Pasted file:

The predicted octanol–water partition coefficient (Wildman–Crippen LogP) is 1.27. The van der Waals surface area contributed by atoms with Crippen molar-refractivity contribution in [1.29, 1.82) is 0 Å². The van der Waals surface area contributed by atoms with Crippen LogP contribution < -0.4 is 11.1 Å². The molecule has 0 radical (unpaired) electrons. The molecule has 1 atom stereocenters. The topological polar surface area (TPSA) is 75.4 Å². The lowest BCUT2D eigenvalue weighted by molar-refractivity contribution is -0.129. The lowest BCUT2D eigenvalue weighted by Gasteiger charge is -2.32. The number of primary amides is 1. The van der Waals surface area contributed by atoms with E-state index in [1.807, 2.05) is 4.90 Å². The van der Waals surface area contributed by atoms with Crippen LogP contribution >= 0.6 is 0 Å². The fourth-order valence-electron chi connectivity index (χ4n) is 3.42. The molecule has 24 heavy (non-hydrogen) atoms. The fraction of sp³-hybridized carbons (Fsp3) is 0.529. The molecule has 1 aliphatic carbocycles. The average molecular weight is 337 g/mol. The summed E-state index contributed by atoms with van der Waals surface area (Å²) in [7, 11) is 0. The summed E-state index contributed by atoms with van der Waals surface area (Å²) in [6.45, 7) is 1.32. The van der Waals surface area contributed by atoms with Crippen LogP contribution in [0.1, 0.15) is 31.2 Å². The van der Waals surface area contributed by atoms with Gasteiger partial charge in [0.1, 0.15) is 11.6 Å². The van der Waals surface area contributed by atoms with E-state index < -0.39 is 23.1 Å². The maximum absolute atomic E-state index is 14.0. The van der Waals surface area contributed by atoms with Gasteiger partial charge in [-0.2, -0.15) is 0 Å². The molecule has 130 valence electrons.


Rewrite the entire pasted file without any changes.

The predicted octanol–water partition coefficient (Wildman–Crippen LogP) is 1.27. The van der Waals surface area contributed by atoms with Crippen molar-refractivity contribution in [1.29, 1.82) is 0 Å². The van der Waals surface area contributed by atoms with Crippen LogP contribution < -0.4 is 11.1 Å². The molecule has 0 radical (unpaired) electrons. The molecule has 1 atom stereocenters. The topological polar surface area (TPSA) is 75.4 Å². The lowest BCUT2D eigenvalue weighted by molar-refractivity contribution is -0.129. The lowest BCUT2D eigenvalue weighted by Gasteiger charge is -2.32. The number of primary amides is 1. The van der Waals surface area contributed by atoms with E-state index in [1.807, 2.05) is 4.90 Å². The van der Waals surface area contributed by atoms with Crippen LogP contribution >= 0.6 is 0 Å². The fourth-order valence-electron chi connectivity index (χ4n) is 3.42. The molecule has 24 heavy (non-hydrogen) atoms. The fraction of sp³-hybridized carbons (Fsp3) is 0.529. The molecule has 1 aliphatic carbocycles. The average molecular weight is 337 g/mol. The summed E-state index contributed by atoms with van der Waals surface area (Å²) in [7, 11) is 0. The summed E-state index contributed by atoms with van der Waals surface area (Å²) in [6.45, 7) is 1.32. The van der Waals surface area contributed by atoms with Crippen LogP contribution in [0.1, 0.15) is 31.2 Å². The van der Waals surface area contributed by atoms with Gasteiger partial charge in [0.1, 0.15) is 11.6 Å². The van der Waals surface area contributed by atoms with E-state index < -0.39 is 23.1 Å². The maximum absolute atomic E-state index is 14.0. The van der Waals surface area contributed by atoms with Gasteiger partial charge in [-0.2, -0.15) is 0 Å². The molecule has 130 valence electrons.